|Publication number||US7056041 B2|
|Application number||US 11/007,541|
|Publication date||Jun 6, 2006|
|Filing date||Dec 7, 2004|
|Priority date||Oct 10, 2002|
|Also published as||US6907356, US20040073383, US20050084311|
|Publication number||007541, 11007541, US 7056041 B2, US 7056041B2, US-B2-7056041, US7056041 B2, US7056041B2|
|Inventors||Samuel K. Swenson, Ryan Christensen|
|Original Assignee||Hewlett-Packard Development Company, L.P.|
|Export Citation||BiBTeX, EndNote, RefMan|
|Patent Citations (5), Referenced by (3), Classifications (11), Legal Events (2)|
|External Links: USPTO, USPTO Assignment, Espacenet|
This is a continuation of and claims priority to U.S. patent application Ser. No. 10/268,516 filed Oct. 10, 2002, now U.S. Pat. No. 6,907,356 entitled “Encoder Strip Damage Detector” by inventors Samuel K. Swenson and Ryan Christensen.
The invention relates to methods and systems for detecting a damaged encoder strip.
Many devices make use of an encoder strip. A swath type printing device, for example, has a print mechanism that travels along a scan-axis across a print medium in order to print a row of markings on the medium. To print fully on a sheet of the medium, the print mechanism commonly travels a multiple number of times along the scan-axis, each time printing a separate set of rows.
The print mechanism conventionally determines its position along the scan-axis by referencing position markings on a printer encoder strip. A sensing device senses encoder strip markings as the print mechanism travels along the printer scan-axis. The sensing device is usually part of or attached to the print mechanism, and therefore travels along the scan-axis with the print mechanism. The encoder strip is usually stationary. Circuitry or logic within the printer interfaces with the sensing device to determine actual positions of the print mechanism relative to the stationary encoder strip.
A printing device may either be pre-programmed with the extent of its feasible travel along the scan-axis, or may alternatively initialize the extent of its feasible travel along the scan-axis in a calibration procedure. During such a calibration procedure, the printer scans the encoder strip to determine the number of encoder strip markings, and from this information determines the extent of the print mechanism travel along the scan-axis.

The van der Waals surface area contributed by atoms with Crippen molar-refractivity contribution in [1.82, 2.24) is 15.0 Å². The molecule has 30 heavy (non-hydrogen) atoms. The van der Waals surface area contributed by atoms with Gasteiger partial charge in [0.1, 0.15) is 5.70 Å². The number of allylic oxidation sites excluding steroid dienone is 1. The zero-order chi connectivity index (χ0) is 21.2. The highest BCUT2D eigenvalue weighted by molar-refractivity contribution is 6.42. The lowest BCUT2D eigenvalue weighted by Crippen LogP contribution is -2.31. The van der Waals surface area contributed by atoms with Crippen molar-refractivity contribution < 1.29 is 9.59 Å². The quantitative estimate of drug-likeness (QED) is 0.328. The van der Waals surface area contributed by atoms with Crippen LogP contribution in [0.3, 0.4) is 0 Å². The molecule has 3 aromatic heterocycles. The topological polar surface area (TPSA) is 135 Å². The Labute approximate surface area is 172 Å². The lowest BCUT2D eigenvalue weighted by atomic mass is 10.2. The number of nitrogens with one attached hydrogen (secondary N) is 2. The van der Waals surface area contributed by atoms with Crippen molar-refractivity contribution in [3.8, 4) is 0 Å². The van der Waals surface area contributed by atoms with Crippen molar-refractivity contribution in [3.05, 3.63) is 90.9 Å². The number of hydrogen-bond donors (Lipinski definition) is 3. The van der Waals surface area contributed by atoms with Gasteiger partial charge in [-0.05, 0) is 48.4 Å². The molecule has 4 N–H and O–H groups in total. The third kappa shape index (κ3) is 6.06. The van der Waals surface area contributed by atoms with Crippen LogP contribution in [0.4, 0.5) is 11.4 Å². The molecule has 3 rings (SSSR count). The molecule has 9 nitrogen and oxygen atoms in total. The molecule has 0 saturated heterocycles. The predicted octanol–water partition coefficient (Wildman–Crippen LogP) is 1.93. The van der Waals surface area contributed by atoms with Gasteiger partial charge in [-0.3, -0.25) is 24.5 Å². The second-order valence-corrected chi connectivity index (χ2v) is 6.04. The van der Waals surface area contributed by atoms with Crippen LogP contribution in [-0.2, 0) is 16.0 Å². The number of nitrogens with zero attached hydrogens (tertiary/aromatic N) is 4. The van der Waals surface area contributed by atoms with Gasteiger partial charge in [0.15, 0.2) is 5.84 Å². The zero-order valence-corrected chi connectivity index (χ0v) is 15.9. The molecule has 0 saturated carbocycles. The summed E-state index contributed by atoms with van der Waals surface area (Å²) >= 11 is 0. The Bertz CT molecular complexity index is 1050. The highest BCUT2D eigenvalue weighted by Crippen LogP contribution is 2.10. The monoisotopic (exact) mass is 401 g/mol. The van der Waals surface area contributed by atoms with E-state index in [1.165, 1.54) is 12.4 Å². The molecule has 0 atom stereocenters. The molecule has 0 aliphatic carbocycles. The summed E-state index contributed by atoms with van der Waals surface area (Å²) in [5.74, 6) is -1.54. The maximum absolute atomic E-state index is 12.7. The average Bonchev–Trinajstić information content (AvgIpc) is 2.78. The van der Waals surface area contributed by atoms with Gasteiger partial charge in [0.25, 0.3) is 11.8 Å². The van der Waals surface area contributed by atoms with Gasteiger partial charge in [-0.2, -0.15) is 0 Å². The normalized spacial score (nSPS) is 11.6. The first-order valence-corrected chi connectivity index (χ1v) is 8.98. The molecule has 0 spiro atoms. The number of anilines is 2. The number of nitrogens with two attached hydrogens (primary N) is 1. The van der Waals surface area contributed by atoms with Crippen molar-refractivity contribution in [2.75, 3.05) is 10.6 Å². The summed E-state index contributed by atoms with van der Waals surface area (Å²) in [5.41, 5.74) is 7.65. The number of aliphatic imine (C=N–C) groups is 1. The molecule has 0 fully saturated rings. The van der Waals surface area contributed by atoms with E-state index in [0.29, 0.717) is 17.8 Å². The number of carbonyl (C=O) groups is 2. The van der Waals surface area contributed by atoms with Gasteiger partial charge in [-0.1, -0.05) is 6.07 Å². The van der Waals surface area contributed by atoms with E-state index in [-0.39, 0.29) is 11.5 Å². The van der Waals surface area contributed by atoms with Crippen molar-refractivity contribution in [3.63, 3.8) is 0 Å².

Over time, the number of encoder strip markings that can be detected may change as a result of degraded or absent markings on the encoder strip. As a result of this changed number of sensed markings, the position of the print mechanism along the scan-axis cannot be accurately determined, the print mechanism cannot therefore be accurately positioned, and the printing quality of the printing device can be degraded.
A method and an apparatus to detect a damaged encoder strip are described. In one embodiment, an encoder strip reader scans the encoder strip at two separate times. A circuit counts the number of markings sensed in each separate scanning. A circuit compares the counts in each of the scannings. If the counts differ, a circuit concludes that the encoder strip is damaged.
Before one embodiment is explained in detail, it is to be understood that the printing device is not limited in its application to the details or construction and the arrangements of components set forth in the following description or illustrated in the drawings. The invention is capable of other implementations and of being practiced or being carried out in various ways. Also, it is to be understood that the phraseology and terminology used herein is for the purpose of description and should not be regarded as limiting. The scope of the claims is not limited to their literal terms but instead embraces all equivalents of the claims.
Throughout this patent, such terms as “damage,” “damaged,” “anomalous,” “anomaly,” and “changed” are used to refer to encoder strip markings that cannot be sensed because their presence for sensing is below a sensor threshold. These words are used interchangeably, and indicate an impairment in an at least one marking that will affect the sensing of the marking, and thus the proper positioning of a printer carriage assembly.
The carriage assembly 110 includes a print mechanism 130 having elements that apply an image to the print medium. The carriage assembly 110 and its print mechanism 130 move along guide rail 120. The axis defined by the carriage assembly movement is referred to herein as the “scan-axis” of the printing device 100.
During printing, the print mechanism 130 translates across the print medium along the scan-axis to form one line or swath of pixels across the print medium 140. In a shuttle-type printing device, the print mechanism 130 moves on a shuttle.
After forming an image line or swath of pixels on the print medium 140, the print medium 140 is conventionally moved in an orthogonal direction to the scan-axis to be in a position to accept another line or swath of pixels from the print mechanism 130. In this way, an entire image is formed on the print medium 140.